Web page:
Honokiol promotes non-rapid eye movement sleep via the benzodiazepine site of the GABAA receptor in mice

Authors

  • Wei-Min Qu,

    Corresponding author
    1. Department of Pharmacology, Shanghai Medical College of Fudan University, Shanghai, China
    2. Institutes of Brain Science, Shanghai Medical College of Fudan University, Shanghai, China
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    • W-MQ and X-FY equally contributed to this work.

  • Xiao-Fang Yue,

    1. Department of Pharmacology, Shanghai Medical College of Fudan University, Shanghai, China
    2. State Key Laboratory of Medical Neurobiology, Shanghai Medical College of Fudan University, Shanghai, China
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    • W-MQ and X-FY equally contributed to this work.

  • Yu Sun,

    1. Department of Pharmacology, Shanghai Medical College of Fudan University, Shanghai, China
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  • Kun Fan,

    1. Department of Pharmacology, Shanghai Medical College of Fudan University, Shanghai, China
    2. Department of Neuroscience, Anatomy, Histology and Embryology, School of Basic Medical Sciences, Lanzhou University, Lanzhou, China
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  • Chang-Rui Chen,

    1. Department of Pharmacology, Shanghai Medical College of Fudan University, Shanghai, China
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  • Yi-Ping Hou,

    1. Department of Neuroscience, Anatomy, Histology and Embryology, School of Basic Medical Sciences, Lanzhou University, Lanzhou, China
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  • Yoshihiro Urade,

    1. Department of Molecular Behavioral Biology, Osaka Bioscience Institute, Suita, Osaka, Japan
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  • Zhi-Li Huang

    1. Department of Pharmacology, Shanghai Medical College of Fudan University, Shanghai, China
    2. Institutes of Brain Science, Shanghai Medical College of Fudan University, Shanghai, China
    3. State Key Laboratory of Medical Neurobiology, Shanghai Medical College of Fudan University, Shanghai, China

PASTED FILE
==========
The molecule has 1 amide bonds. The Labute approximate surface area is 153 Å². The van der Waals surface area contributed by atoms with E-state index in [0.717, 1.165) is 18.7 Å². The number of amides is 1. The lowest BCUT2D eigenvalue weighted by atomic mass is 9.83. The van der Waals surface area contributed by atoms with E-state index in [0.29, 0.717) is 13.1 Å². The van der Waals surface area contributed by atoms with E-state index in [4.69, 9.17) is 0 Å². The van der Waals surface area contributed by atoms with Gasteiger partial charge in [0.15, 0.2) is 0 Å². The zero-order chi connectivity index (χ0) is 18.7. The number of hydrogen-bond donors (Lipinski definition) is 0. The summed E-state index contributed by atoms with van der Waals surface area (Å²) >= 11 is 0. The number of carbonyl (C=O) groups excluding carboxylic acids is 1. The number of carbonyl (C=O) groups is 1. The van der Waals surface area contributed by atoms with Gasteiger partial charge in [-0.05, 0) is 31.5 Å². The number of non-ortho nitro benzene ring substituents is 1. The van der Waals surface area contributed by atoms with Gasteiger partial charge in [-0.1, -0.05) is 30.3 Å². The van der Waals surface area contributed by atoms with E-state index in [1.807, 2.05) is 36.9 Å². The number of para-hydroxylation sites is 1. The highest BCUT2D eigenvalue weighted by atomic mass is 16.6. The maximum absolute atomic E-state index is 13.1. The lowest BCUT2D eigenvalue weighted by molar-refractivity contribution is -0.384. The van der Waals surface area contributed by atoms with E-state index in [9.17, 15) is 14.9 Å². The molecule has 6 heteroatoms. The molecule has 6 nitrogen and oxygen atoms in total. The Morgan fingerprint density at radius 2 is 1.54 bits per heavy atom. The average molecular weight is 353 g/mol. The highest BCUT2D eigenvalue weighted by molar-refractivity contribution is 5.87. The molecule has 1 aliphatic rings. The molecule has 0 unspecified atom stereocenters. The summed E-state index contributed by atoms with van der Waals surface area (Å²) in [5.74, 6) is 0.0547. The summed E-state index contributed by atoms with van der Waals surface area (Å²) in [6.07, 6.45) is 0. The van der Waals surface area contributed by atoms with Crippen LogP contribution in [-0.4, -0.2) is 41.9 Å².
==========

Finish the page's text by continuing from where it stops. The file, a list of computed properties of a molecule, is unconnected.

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Wei-Min Qu or Zhi-Li Huang, Department of Pharmacology, Shanghai Medical College of Fudan University, Shanghai 200032, China. E-mail: quweimin@fudan.edu.cn or huangzljp@yahoo.com.cn

Abstract

BACKGROUND AND PURPOSE Decoctions of the Chinese herb houpu contain honokiol and are used to treat a variety of mental disorders, including depression. Depression commonly presents alongside sleep disorders and sleep disturbances, which appear to be a major risk factor for depression. Here, we have evaluated the somnogenic effect of honokiol and the mechanisms involved.

EXPERIMENTAL APPROACH Honokiol was administered i.p. at 20:00 h in mice. Flumazenil, an antagonist at the benzodiazepine site of the GABAA receptor, was administered i.p. 15 min before honokiol. The effects of honokiol were measured by EEG and electromyogram (EMG), c-Fos expression and in vitro electrophysiology.

KEY RESULTS Honokiol (10 and 20 mg·kg−1) significantly shortened the sleep latency to non-rapid eye movement (non-REM, NREM) sleep and increased the amount of NREM sleep. Honokiol increased the number of state transitions from wakefulness to NREM sleep and, subsequently, from NREM sleep to wakefulness. However, honokiol had no effect on either the amount of REM sleep or EEG power density of both NREM and REM sleep. Honokiol increased c-Fos expression in ventrolateral preoptic area (VLPO) neurons, as examined by immunostaining, and excited sleep-promoting neurons in the VLPO by whole-cell patch clamping in the brain slice. Pretreatment with flumazenil abolished the somnogenic effects and activation of the VLPO neurons by honokiol.

CONCLUSION AND IMPLICATIONS Honokiol promoted NREM sleep by modulating the benzodiazepine site of the GABAA receptor, suggesting potential applications in the treatment of insomnia, especially for patients who experience difficulty in falling and staying asleep.

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